The GOP’s Slip Is Showing

House Republicans are so blinded by ideology that they no longer care about the impact their actions might have on struggling families, writes Washington Post columnist Eugene Robinson.

Speaker of the House John Boehner (Chip Somodevilla/Getty Images)
Speaker of the House John Boehner (Chip Somodevilla/Getty Images)

In his Washington Post column, Eugene Robinson says that the failure by House Republicans to vote sooner on compromise legislation providing a two-month extension of unemployment benefits and the payroll-tax cut was the height of dysfunctional ideology. It also showed that they don’t care about the impact of their actions on struggling families.

“Are Republicans getting killed now in public opinion? There’s no question,” said Sen. Bob Corker of Tennessee, who urged House Republicans to just “get it over with.”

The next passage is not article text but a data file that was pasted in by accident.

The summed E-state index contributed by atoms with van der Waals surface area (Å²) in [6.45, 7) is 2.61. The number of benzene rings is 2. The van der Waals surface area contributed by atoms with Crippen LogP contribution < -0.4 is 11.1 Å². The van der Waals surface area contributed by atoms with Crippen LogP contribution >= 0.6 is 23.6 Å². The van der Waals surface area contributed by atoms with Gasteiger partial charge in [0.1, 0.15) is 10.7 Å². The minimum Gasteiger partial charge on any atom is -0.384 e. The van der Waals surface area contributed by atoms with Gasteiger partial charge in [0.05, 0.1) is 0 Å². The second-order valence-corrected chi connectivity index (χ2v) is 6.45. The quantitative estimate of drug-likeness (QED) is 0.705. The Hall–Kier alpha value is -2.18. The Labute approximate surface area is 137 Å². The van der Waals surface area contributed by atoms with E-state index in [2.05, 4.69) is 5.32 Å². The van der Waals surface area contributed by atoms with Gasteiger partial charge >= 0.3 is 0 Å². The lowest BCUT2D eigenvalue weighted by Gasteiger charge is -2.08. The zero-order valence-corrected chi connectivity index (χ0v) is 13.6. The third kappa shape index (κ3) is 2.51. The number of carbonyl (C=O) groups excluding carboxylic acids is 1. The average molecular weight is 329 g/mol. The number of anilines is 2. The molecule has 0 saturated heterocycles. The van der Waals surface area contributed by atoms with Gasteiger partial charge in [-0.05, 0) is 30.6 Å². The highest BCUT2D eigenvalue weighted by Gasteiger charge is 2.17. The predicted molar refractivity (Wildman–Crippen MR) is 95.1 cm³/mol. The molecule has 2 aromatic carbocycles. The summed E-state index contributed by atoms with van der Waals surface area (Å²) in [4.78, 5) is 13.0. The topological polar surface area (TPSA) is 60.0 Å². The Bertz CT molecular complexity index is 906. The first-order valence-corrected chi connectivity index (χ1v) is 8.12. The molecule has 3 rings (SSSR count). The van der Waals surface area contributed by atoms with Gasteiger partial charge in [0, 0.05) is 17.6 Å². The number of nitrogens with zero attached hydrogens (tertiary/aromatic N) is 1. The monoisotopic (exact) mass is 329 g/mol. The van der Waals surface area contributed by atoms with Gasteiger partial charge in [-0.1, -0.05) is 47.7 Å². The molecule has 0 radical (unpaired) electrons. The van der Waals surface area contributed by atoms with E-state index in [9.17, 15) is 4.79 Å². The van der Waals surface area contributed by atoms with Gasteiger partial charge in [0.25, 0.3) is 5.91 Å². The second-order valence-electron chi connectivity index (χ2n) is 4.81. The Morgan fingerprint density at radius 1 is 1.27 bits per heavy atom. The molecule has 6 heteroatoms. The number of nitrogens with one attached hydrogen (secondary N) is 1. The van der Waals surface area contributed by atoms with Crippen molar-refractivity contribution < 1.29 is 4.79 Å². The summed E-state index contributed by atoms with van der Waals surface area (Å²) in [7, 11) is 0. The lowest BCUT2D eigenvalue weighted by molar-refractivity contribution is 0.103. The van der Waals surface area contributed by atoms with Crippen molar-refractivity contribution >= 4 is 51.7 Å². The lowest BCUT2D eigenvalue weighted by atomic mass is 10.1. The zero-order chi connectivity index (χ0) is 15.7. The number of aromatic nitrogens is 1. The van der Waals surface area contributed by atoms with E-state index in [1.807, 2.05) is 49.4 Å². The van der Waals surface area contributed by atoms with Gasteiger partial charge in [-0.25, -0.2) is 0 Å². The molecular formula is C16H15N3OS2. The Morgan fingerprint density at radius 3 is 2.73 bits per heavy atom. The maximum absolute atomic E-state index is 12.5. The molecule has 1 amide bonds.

But Boehner hung tough, not out of principle but because he had no palatable choice. He didn’t dare bring the Senate bill to the floor for a vote, fearing that non-Tea Party members of the GOP caucus might defect. So he did nothing for four long days — and let the Republican Party be portrayed as so out-to-lunch that it would blithely raise taxes on 160 million Americans. The week before Christmas. As we roll into an election year.

The thing is, this portrayal is quite accurate, at least as it pertains to the Tea Party faction. More sensible Republicans have been so eager to take advantage of the Tea Party’s energy and emotion that they have essentially allowed the inmates to run the asylum. You will recall that it was the GOP, led by the Tea Party types, that threatened to send the Treasury into default last summer rather than approve a routine and necessary increase in the debt ceiling.

Read Eugene Robinson’s entire column at the Washington Post.